What was your very first experience of musical theatre, and when did you fall in love with it?
I remember being about nine or ten at school, and I don’t know how they got away with it,
but they took us to see Sweeney Todd! It was quite an experience, and I remember thinking it
was just brilliant. I was in every musical I could be at high school, whether it was my year
group or not I would badger the teacher until they let me be a part of it somehow. Then
when I got to university they didn’t have a drama society, so I actually set the drama society
up at Salford University called ‘Almost Famous’ and that’s still going now and I get invited to
stuff by them all the time which is really nice! I actually also wrote a couple of musicals myself
when I was at uni.
Do you think you’d ever want to write any musical theatre in the future?
I’ve got a couple of things that I’m working on that I would like to develop but it’s a big world
to dive into and a flop is a real flop, so it’s a big risk. It’s a lot of work but I’ve got a couple of
nice ideas that I might like to explore more in the future.
Do you have a role you’d love to play, regardless of age or gender?
Yeah, I’d like to play Jean Valjean in Les Misérables at some point! That feels like the ultimate
You’ve toured before with various shows, is it something you enjoy or do you find it a bit of a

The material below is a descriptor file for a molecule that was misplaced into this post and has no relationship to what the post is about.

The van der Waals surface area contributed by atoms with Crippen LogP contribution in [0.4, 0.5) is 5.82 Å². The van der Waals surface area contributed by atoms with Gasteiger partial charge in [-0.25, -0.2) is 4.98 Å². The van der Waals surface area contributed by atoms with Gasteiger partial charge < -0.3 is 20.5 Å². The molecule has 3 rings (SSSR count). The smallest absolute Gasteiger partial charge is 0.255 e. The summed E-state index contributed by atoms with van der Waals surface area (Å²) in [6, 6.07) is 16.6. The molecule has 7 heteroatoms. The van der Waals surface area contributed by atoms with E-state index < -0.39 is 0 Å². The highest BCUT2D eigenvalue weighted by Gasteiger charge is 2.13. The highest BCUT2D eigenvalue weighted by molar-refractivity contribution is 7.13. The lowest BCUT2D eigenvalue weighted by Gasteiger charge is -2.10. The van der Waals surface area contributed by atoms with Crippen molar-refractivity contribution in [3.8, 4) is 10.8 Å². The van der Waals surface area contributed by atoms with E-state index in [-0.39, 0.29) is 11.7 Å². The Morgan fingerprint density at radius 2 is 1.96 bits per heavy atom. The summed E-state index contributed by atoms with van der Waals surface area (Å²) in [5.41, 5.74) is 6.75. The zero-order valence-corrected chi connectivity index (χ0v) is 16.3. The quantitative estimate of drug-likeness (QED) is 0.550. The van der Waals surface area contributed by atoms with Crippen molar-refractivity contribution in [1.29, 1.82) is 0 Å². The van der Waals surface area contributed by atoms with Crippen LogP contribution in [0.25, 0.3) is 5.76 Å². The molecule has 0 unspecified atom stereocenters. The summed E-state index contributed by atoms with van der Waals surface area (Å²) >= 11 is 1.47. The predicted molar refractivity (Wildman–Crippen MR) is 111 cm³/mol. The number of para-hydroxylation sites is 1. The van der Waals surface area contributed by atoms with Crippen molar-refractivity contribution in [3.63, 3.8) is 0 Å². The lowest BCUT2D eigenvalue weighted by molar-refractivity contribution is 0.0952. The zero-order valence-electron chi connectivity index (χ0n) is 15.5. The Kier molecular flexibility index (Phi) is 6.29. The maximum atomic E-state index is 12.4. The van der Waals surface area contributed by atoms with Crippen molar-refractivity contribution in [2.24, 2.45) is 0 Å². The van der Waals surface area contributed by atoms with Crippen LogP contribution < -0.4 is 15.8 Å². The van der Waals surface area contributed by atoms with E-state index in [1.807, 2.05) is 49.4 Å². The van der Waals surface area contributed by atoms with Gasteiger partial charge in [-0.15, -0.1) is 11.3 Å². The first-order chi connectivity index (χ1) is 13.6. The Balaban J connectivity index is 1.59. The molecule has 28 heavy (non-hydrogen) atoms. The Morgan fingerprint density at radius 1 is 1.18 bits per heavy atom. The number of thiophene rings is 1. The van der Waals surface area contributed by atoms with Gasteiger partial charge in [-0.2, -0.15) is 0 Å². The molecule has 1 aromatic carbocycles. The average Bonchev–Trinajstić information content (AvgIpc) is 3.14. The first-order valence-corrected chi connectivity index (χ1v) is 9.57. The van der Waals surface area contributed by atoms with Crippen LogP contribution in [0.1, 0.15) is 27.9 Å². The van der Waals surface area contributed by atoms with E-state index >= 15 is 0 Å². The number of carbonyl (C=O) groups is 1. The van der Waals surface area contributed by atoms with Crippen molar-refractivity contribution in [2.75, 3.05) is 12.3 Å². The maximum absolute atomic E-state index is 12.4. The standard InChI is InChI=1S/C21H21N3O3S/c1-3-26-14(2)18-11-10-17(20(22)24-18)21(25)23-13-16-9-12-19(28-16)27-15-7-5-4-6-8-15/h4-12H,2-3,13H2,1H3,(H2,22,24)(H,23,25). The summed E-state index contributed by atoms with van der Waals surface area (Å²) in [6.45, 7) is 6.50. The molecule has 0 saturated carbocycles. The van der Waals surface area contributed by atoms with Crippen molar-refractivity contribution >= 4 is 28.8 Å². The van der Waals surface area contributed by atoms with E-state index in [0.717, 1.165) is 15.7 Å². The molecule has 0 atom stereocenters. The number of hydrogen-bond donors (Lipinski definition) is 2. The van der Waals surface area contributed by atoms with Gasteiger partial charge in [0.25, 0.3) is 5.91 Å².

Both really. I love doing it, it’s what I have always known. My family do notice that I start to
climb the walls after a few months off. I’m a bit like a wild child if I’m stuck in the house for
too long. I couldn’t do it forever I must say, and it’s tough being away from my family. Over
the course of the year I probably spend as much time at home as any other parent does, but
it’s spread out differently, and in blocks of time. The kids get it and they come and see me on
tour, they’ve seen most of the shows I’ve been in.
You’re a busy man, but what do you like to do with any down time you get?
I don’t really have down time! Even when I’m off I like writing down ideas or music – even my
hobbies are similar to my work but that’s a privilege really! I suppose my real down time is
hanging out with my kids, they’re a good laugh and I love it.
Have you ever been given a piece of advice, or some words of wisdom that have stuck with
I’ve had quite a bit actually over the years! I remember Peter Kay telling me when I first
started stand-up that the rest of the country is working a 40-hour week at least, so just
because you work in show business why should you be any different? As a comic if you
wanted to you could probably get away with working for 20-minutes a night, four nights a
week but he was a real inspiration to get me to say okay what am I doing with the rest of my
time? He made me write a lot more and do a lot more.
I also remember doing ‘Sweeney Todd’ and feeling really nervous around these incredible
singers, dancers and actors and I said to Michael Ball that I feel like I’m winging it, that I’m on
that TV show ‘Faking It’, and he said to me, “Darling, we’re all on Faking It” which I thought
was good advice as it reassured me we are all sort of winging it to a point!
My Dad always used to say to me “Your horizon should become your middle distance” so
that you aim for things, and when you get there you head on to the next thing. That’s a great
piece of advice.
Finally, what can audiences expect when they come and see ‘Curtains’?
They can expect great music from the team behind ‘Cabaret’ and ‘Chicago’, a wonderful
and talented cast, hilarious comedy and you’ll be questioning right the way through to the